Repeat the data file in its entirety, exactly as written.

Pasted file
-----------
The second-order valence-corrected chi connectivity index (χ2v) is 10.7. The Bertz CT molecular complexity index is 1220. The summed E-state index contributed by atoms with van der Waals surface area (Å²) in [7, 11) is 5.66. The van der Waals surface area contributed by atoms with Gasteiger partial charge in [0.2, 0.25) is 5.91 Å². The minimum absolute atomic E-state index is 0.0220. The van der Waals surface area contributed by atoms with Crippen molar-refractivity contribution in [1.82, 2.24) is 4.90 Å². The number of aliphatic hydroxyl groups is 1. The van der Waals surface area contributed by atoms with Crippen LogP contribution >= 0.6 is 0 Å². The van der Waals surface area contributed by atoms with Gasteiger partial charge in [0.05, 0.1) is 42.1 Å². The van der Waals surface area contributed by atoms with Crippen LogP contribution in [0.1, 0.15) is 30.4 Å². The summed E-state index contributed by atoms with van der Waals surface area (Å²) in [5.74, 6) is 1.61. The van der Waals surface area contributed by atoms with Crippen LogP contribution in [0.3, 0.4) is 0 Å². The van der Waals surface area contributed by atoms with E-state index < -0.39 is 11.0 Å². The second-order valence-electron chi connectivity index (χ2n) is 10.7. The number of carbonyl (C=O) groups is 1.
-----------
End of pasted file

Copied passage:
The second-order valence-corrected chi connectivity index (χ2v) is 10.7. The Bertz CT molecular complexity index is 1220. The summed E-state index contributed by atoms with van der Waals surface area (Å²) in [7, 11) is 5.66. The van der Waals surface area contributed by atoms with Gasteiger partial charge in [0.2, 0.25) is 5.91 Å². The minimum absolute atomic E-state index is 0.0220. The van der Waals surface area contributed by atoms with Crippen molar-refractivity contribution in [1.82, 2.24) is 4.90 Å². The number of aliphatic hydroxyl groups is 1. The van der Waals surface area contributed by atoms with Crippen LogP contribution >= 0.6 is 0 Å². The van der Waals surface area contributed by atoms with Gasteiger partial charge in [0.05, 0.1) is 42.1 Å². The van der Waals surface area contributed by atoms with Crippen LogP contribution in [0.1, 0.15) is 30.4 Å². The summed E-state index contributed by atoms with van der Waals surface area (Å²) in [5.74, 6) is 1.61. The van der Waals surface area contributed by atoms with Crippen LogP contribution in [0.3, 0.4) is 0 Å². The van der Waals surface area contributed by atoms with E-state index < -0.39 is 11.0 Å². The second-order valence-electron chi connectivity index (χ2n) is 10.7. The number of carbonyl (C=O) groups is 1.